TEACHERS' unions in the country must join forces in their demand for better salaries and working conditions, a Zimbabwe Teachers' Association (Zimta) official said yesterday.
This comes after Zimta proposed about US$1 000 salary for a teacher, while the Progressive Teachers Unions says it wants a figure matching the Poverty Datum Line (PDL), currently pegged at US$550.
Speaking during the commemorations of the World Teachers' Day in Harare yesterday, Zimta president, Richard Gundane said the effectiveness of the labour movements at the negotiating table were being weathered by the proliferation of unions, which seemed divided over a number of issues.
"When you have 13 unions all claiming to represent civil servants then you know trade union movement is under threat," said Gundane. "The strength of organised labour is unity."
The call for unity calls at a time teachers are fighting for better salaries and working conditions.
Zimta defended their salary proposal of US$1000, saying they were professionals who deserved to be paid better.
"Our point is to raise the standard of teachers who for a long time have been the butt of everyone's joke.
"Long ago they used to be highly esteemed, and that is the glory that we want to bring back," Gundane said.
He said the lowest teacher who currently earned US$230, should be paid US$690 excluding allowances, Zimta said.
"Our estimates and argument is that a reasonably remunerated teacher should be pegged at US$988. This way the nation will be attaching value to the teacher," he said.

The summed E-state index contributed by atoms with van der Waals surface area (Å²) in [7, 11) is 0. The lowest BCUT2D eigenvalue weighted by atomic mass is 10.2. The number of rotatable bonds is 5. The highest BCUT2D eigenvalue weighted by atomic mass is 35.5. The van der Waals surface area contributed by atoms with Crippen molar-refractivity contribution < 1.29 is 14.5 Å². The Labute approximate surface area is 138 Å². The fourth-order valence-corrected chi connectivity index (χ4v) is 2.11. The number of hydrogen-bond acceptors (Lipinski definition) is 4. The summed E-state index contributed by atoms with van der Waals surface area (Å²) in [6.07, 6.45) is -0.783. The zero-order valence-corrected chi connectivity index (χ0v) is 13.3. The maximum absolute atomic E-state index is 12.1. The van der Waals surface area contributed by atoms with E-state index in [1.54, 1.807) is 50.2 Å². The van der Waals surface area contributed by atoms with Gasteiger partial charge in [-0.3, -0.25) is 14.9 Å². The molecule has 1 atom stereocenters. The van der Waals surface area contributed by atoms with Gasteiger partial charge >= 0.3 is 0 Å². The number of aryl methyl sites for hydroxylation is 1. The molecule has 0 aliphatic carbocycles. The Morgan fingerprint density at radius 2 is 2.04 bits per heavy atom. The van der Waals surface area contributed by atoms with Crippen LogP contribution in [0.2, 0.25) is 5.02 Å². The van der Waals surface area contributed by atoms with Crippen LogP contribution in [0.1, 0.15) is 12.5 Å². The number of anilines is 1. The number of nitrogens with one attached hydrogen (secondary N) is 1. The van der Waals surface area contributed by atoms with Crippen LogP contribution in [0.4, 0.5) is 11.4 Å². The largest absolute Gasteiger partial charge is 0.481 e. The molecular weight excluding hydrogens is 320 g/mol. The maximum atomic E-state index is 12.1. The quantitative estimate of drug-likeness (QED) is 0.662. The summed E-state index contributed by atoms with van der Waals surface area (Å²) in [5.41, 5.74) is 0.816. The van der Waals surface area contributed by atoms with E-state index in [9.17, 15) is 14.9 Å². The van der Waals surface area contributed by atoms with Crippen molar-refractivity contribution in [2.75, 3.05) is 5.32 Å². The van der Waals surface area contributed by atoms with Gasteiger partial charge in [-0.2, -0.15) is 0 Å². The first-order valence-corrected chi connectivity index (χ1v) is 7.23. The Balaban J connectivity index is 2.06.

Gundane called on all teachers with "vocation" for teaching to join hands with Zimta, taking a swipe at those who formed unions out of "greed and irresponsibility".
"If the multiplication of trade unions in this country is a sign of liberalism and diversity, then these should be used as drivers for qualitative change in the lives of workers," he said.
Primary and Secondary Education minister Lazarus Dokora, who was the guest of honour at the Zimta function, also called on unions to unite when making their demands, as well as when celebrating events like the World Teachers Day.
"If only for one day these unions would celebrate such events under one roof and set aside their differences," he said.
Speaking at a different venue PTUZ secretary-general, Raymond Majongwe said they did not care who chose to join them or not, as they were not worried about numbers.
"It is not our business to be where the 'crowds' are, our mandate is to ensure that the welfare of those that we represent are served," said Majongwe.
"We will continue to highlight the plight of the rural teacher who lives in a mud and daga hut somewhere in the jungle."
Majongwe added: "Every Sunday people worship but at different places of worship,"
Majongwe said government should expedite the process of addressing pertinent issues that affected the ordinary teacher like housing and allowances.
"The rural teacher should get his hardship allowance, and every teacher should be given an opportunity to purchase land and build a house," he said.
However, both Zimta and PTUZ had common challenges they wanted addressed by the government such as housing, infrastructure and transport allowances.
They also expressed keen interest in benefitting from the government's indigenisation programme as teachers.